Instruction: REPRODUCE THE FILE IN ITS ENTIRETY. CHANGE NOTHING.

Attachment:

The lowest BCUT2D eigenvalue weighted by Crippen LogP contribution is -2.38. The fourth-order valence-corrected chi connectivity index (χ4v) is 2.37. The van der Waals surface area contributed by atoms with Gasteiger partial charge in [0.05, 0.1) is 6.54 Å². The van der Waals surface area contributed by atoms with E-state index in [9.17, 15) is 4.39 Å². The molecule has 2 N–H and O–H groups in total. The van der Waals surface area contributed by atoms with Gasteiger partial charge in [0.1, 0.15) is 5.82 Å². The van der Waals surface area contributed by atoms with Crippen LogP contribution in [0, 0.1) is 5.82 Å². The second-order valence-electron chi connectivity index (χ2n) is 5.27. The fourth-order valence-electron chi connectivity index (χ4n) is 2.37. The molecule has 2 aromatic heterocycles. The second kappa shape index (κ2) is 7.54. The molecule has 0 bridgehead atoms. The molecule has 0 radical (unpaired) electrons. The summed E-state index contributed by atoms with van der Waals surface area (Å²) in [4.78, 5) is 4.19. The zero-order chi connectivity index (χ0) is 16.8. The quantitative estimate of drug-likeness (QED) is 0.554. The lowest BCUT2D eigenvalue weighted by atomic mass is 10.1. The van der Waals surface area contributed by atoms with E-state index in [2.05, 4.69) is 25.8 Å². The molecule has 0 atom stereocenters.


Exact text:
The lowest BCUT2D eigenvalue weighted by Crippen LogP contribution is -2.38. The fourth-order valence-corrected chi connectivity index (χ4v) is 2.37. The van der Waals surface area contributed by atoms with Gasteiger partial charge in [0.05, 0.1) is 6.54 Å². The van der Waals surface area contributed by atoms with E-state index in [9.17, 15) is 4.39 Å². The molecule has 2 N–H and O–H groups in total. The van der Waals surface area contributed by atoms with Gasteiger partial charge in [0.1, 0.15) is 5.82 Å². The van der Waals surface area contributed by atoms with Crippen LogP contribution in [0, 0.1) is 5.82 Å². The second-order valence-electron chi connectivity index (χ2n) is 5.27. The fourth-order valence-electron chi connectivity index (χ4n) is 2.37. The molecule has 2 aromatic heterocycles. The second kappa shape index (κ2) is 7.54. The molecule has 0 bridgehead atoms. The molecule has 0 radical (unpaired) electrons. The summed E-state index contributed by atoms with van der Waals surface area (Å²) in [4.78, 5) is 4.19. The zero-order chi connectivity index (χ0) is 16.8. The quantitative estimate of drug-likeness (QED) is 0.554. The lowest BCUT2D eigenvalue weighted by atomic mass is 10.1. The van der Waals surface area contributed by atoms with E-state index in [2.05, 4.69) is 25.8 Å². The molecule has 0 atom stereocenters.